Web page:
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Michele Lyons | Triple Crown Pomeranians & Biewer Terriers

Michele Lyons, breeder of Triple Crown Pomeranians & Biewer Terriers


Interview with Michele Lyons, Breeder of Triple Crown Pomeranians & Biewer Terriers

Where do I live? How many years in dogs? How many years as a breeder?

Michele Lyons: I reside in Colorado. I have been showing/breeding Pomeranians for around 20 years, and Biewer Terriers for eight years.


What is my kennel name? How many dogs do I currently keep?

>Michele Lyons: My kennel name is Triple Crown. I work with my show fancier friends to keep our numbers manageable and still provide outstanding show Pomeranians and Biewer Terriers for our own purposes, and sell pets to good homes if that is the best arrangement for that particular dog.


Which show dogs from the past have been my noteworthy winners?

Michele Lyons: In Pomeranians, GCHP Char’s Seattle Slew for Triple Crown has had several Bests in Show and Group Placements, and GCHB Triple Crown Tim Tam Of TNT had a 2020 National Specialty Best of Veterans out of a large, quality class.

In Biewer Terriers, GCHS Irish Jazz Dzhaga-Dzhaga was the most-winning Biewer Terrier prior to full acceptance and finished our first year of AKC acceptance as a breed as No. 1 in Breed in 2022. More recently, GCHB Triple Crown Chad’s Winning Lotto Ticket For Lynn is currently ranked the No. 1 Biewer Terrier in Breed, 2022 National Best in Specialty out of a large entry, and 2023 Westminster Best of Breed.


Which have been my most influential sires and dams?

Michele Lyons: In Pomeranians, GCHB Triple Crown Tim Tam has sired several champions and two Best in Show winners.

In Biewer Terriers, GCH Ola De Gras and dam, Irish Jazz Matrotuska, have produced several outstanding champion Biewer Terriers, including GCHB Triple Crown Chad’s Winning Lotto Ticket For Lynn and CH Triple Crown American Pharoah Firecracker For TNT. These boys have continued the outstanding legacy with several outstanding puppies that we are bringing out in 2023/2024.


Can I talk a bit about my facilities? Where are my puppies whelped? How are they raised?

Michele Lyons: My dogs are raised in my home. We believe, as Toy Dogs, they thrive best with being with us in our home.


What is my “process” for selecting Show Puppies? Performance Puppies?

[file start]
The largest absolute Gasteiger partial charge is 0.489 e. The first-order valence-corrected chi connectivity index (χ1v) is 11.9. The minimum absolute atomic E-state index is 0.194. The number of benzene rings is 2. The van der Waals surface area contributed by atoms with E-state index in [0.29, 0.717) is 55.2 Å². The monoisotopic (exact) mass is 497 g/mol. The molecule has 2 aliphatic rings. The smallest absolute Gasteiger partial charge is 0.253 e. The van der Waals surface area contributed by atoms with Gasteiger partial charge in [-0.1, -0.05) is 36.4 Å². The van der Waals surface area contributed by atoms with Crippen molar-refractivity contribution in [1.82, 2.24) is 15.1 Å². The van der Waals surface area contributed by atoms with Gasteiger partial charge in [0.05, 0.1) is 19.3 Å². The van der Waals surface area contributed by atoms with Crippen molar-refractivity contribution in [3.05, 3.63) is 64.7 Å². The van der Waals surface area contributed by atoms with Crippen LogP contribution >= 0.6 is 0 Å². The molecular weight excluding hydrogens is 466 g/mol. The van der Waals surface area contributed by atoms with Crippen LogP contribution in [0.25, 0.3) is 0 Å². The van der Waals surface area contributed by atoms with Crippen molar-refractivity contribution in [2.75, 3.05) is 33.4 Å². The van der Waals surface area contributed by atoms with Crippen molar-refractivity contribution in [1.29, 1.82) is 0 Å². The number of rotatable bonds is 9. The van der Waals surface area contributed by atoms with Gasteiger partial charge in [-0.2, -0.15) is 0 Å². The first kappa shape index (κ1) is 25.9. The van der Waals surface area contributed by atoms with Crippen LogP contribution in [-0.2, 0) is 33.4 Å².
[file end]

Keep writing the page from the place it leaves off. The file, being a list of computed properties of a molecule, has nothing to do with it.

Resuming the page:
Michele Lyons: Show potential Pomeranian and Biewer Terrier puppies are assessed at 4 months, initially against their respective Breed Standard and for temperament to be able to handle travel, noise, and the excitement to want to show. We have offspring Biewer Terriers in Agility and Scent Work. In Performance, it seems to be having the concentration and attitude to please and listen that makes them top candidates for such.

I believe, like most breed fanciers, that the National Specialties and Group Shows are very important. They are places to see how your breed is evolving, how your own program is going, and to celebrate your breed and peers.


What are your priorities when it comes to breeding? What are the drawbacks?

Michele Lyons: Of course, my priorities are to breed as close to the respective Breed Standard as possible. In both breeds, I strive for a pleasant head. I think the style of Toy Breeds that I strive to breed are not only correct, but very pretty and pleasing to the eye. However, you can get caught up too much in wanting a pretty head and you have to balance your view and appreciate a handsome example that is very true to the Standard, as you can get too refined and lose necessary characteristics of your Standard.


How would I define “conditioning” as it relates to my breeds? How important is coat care?

Michele Lyons: It is vital in Pomeranians and Biewer Terriers. Pomeranians need to have a beautiful double coat and the condition and health for that to shine through. The Biewer Terrier is a single-coated, drop-coat breed. It is very challenging to keep up a show coat, and good health and hair maintenance are needed if you wish to show. Pets in both breeds are adorable in puppy cuts for easier maintenance.


Are there any health-related concerns in my breeds? Any special nutritional needs?